Diversity among new architects is gradually rising, according to the National Council of Architectural Registration Boards’ (NCARB’s) 2017 NCARB by the Numbers, which will be available in full next month. Gender equity and racial and ethnic diversity have both improved this year, with the former improvement occurring at every career stage for the first time since NCARB began recording demographics. The U.S. Census Bureau estimates women comprise 51 percent of U.S. population, while 38 percent of the population identifies as nonwhite or Hispanic—but what are the percentages like in architecture?
NCARB reports women accounted for 47 percent of new Architectural Experience Program (AXP) participants in 2016, as well as 42 percent of new Architect Registration Examination (ARE) candidates. There has also been a slight increase in the number of women who are practitioners and/or NCARB certificate holders, now standing at 36 percent (a two percent improvement from 2015).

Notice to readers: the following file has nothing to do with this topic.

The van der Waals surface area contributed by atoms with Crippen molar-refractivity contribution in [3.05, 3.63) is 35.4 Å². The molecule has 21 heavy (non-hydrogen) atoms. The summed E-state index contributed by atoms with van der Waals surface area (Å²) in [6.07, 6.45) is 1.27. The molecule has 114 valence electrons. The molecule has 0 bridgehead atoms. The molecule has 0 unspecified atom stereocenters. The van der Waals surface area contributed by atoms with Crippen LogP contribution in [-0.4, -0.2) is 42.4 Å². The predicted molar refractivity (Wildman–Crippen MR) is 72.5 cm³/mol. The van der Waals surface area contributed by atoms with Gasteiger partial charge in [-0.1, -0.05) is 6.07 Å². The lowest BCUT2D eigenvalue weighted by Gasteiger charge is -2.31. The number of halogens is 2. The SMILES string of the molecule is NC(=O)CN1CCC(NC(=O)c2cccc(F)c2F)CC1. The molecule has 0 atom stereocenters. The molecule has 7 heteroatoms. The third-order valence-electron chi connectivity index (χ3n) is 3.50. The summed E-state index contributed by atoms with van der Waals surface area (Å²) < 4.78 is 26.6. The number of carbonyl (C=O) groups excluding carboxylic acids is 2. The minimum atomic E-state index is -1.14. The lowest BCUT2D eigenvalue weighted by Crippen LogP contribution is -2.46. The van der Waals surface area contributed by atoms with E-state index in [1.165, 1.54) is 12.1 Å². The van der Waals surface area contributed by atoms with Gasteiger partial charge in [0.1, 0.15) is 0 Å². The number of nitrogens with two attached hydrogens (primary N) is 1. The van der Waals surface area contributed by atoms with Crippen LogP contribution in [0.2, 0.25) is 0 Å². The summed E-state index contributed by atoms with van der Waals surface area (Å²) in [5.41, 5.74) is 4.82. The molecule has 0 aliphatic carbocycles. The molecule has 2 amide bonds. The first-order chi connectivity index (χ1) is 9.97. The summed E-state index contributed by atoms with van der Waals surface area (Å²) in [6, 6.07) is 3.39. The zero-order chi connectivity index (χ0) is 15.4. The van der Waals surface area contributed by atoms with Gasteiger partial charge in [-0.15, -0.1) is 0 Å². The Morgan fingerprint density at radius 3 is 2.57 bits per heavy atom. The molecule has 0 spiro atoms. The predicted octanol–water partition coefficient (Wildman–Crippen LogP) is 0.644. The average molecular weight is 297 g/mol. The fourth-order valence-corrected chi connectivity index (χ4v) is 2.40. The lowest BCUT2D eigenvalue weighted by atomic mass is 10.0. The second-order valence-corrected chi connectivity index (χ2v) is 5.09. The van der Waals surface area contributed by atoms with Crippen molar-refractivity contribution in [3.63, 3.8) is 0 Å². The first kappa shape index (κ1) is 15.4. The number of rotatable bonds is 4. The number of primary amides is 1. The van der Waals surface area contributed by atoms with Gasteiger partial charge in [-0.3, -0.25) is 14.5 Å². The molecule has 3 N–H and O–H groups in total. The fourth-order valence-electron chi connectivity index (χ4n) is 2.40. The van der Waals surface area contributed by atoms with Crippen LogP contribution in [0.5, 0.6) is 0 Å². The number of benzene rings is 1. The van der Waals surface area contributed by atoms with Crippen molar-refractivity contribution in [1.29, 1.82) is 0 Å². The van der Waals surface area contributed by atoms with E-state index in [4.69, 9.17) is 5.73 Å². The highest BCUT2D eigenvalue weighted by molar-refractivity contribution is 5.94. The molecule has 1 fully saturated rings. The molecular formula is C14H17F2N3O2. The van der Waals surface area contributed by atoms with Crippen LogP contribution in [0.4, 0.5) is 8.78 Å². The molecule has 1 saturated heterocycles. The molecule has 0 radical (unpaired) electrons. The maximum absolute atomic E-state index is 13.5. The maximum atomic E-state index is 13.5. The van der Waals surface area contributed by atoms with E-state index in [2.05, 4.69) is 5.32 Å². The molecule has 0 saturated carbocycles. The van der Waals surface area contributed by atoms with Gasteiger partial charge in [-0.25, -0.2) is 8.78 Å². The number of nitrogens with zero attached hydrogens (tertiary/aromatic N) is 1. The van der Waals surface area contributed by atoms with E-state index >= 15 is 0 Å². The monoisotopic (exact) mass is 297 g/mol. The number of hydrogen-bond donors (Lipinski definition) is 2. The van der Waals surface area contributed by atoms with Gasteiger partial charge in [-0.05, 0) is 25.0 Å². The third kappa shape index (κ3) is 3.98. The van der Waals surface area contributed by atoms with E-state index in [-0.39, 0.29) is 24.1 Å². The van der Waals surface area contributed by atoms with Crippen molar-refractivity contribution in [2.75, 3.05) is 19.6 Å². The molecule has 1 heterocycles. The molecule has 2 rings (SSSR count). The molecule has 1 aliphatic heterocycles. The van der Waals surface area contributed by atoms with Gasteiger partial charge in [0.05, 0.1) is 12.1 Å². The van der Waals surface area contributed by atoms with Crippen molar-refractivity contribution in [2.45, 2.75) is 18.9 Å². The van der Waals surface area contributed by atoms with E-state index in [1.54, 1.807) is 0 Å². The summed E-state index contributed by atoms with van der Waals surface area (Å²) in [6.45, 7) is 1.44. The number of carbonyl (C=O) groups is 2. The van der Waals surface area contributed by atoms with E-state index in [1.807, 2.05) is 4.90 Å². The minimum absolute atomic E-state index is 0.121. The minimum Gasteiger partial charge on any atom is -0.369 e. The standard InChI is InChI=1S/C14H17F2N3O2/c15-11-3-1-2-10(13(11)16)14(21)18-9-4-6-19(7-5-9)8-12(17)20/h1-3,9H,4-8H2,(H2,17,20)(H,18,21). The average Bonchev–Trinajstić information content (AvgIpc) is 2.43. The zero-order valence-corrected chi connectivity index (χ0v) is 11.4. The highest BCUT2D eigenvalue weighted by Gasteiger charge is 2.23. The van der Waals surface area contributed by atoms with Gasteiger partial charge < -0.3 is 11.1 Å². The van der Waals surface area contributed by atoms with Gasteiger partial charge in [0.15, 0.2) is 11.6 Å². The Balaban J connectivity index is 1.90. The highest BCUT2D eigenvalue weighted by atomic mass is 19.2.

Racial diversity is improving at a slower rate, with respective increases of three percent meaning 42 percent of new AXP participants and 30 percent of new ARE candidates identify as nonwhite. Newly licensed architect and certificate holders remain at the same demographic balance as 2015.
“While several groups remain underrepresented within the profession, these trends point to growing diversity among licensure candidates and, eventually, future architects,” said Kristine A. Harding, NCARB, AIA, the group’s president. “In response, NCARB will continue to ensure our programs balance inclusivity with the rigor needed to protect the public.”